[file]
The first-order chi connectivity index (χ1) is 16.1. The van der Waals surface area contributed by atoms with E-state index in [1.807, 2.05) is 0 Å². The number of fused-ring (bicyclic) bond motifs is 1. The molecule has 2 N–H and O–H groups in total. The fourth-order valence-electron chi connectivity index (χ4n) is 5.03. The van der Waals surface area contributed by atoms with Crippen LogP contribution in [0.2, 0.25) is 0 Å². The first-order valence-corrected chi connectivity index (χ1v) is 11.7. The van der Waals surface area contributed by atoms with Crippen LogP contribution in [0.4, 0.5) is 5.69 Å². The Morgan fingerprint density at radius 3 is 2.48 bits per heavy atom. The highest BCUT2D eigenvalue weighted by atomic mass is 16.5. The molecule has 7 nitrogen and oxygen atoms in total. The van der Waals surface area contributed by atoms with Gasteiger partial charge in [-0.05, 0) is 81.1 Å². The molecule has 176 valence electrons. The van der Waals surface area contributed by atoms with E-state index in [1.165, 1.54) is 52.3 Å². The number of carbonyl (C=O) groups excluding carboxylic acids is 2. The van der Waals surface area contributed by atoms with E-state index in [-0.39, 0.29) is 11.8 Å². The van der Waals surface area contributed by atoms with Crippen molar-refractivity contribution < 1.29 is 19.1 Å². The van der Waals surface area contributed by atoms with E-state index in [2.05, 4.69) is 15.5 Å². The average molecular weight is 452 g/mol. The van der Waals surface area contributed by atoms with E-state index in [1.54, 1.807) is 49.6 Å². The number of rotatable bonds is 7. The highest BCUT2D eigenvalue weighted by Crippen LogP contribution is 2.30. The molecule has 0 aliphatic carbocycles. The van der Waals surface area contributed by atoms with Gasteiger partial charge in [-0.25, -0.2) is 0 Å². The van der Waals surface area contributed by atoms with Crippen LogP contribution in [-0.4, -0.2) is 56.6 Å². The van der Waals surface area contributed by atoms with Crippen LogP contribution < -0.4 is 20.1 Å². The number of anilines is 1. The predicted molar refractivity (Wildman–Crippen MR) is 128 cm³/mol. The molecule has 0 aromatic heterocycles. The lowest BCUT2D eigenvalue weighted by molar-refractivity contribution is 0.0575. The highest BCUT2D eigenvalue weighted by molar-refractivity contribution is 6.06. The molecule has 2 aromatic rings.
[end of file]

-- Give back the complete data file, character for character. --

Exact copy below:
The first-order chi connectivity index (χ1) is 16.1. The van der Waals surface area contributed by atoms with E-state index in [1.807, 2.05) is 0 Å². The number of fused-ring (bicyclic) bond motifs is 1. The molecule has 2 N–H and O–H groups in total. The fourth-order valence-electron chi connectivity index (χ4n) is 5.03. The van der Waals surface area contributed by atoms with Crippen LogP contribution in [0.2, 0.25) is 0 Å². The first-order valence-corrected chi connectivity index (χ1v) is 11.7. The van der Waals surface area contributed by atoms with Crippen LogP contribution in [0.4, 0.5) is 5.69 Å². The Morgan fingerprint density at radius 3 is 2.48 bits per heavy atom. The highest BCUT2D eigenvalue weighted by atomic mass is 16.5. The molecule has 7 nitrogen and oxygen atoms in total. The van der Waals surface area contributed by atoms with Gasteiger partial charge in [-0.05, 0) is 81.1 Å². The molecule has 176 valence electrons. The van der Waals surface area contributed by atoms with E-state index in [1.165, 1.54) is 52.3 Å². The number of carbonyl (C=O) groups excluding carboxylic acids is 2. The van der Waals surface area contributed by atoms with E-state index in [-0.39, 0.29) is 11.8 Å². The van der Waals surface area contributed by atoms with Crippen molar-refractivity contribution < 1.29 is 19.1 Å². The van der Waals surface area contributed by atoms with E-state index in [2.05, 4.69) is 15.5 Å². The average molecular weight is 452 g/mol. The van der Waals surface area contributed by atoms with E-state index in [1.54, 1.807) is 49.6 Å². The number of rotatable bonds is 7. The highest BCUT2D eigenvalue weighted by Crippen LogP contribution is 2.30. The molecule has 0 aliphatic carbocycles. The van der Waals surface area contributed by atoms with Gasteiger partial charge in [-0.25, -0.2) is 0 Å². The van der Waals surface area contributed by atoms with Crippen LogP contribution in [-0.4, -0.2) is 56.6 Å². The van der Waals surface area contributed by atoms with Crippen LogP contribution < -0.4 is 20.1 Å². The number of anilines is 1. The predicted molar refractivity (Wildman–Crippen MR) is 128 cm³/mol. The molecule has 0 aromatic heterocycles. The lowest BCUT2D eigenvalue weighted by molar-refractivity contribution is 0.0575. The highest BCUT2D eigenvalue weighted by molar-refractivity contribution is 6.06. The molecule has 2 aromatic rings.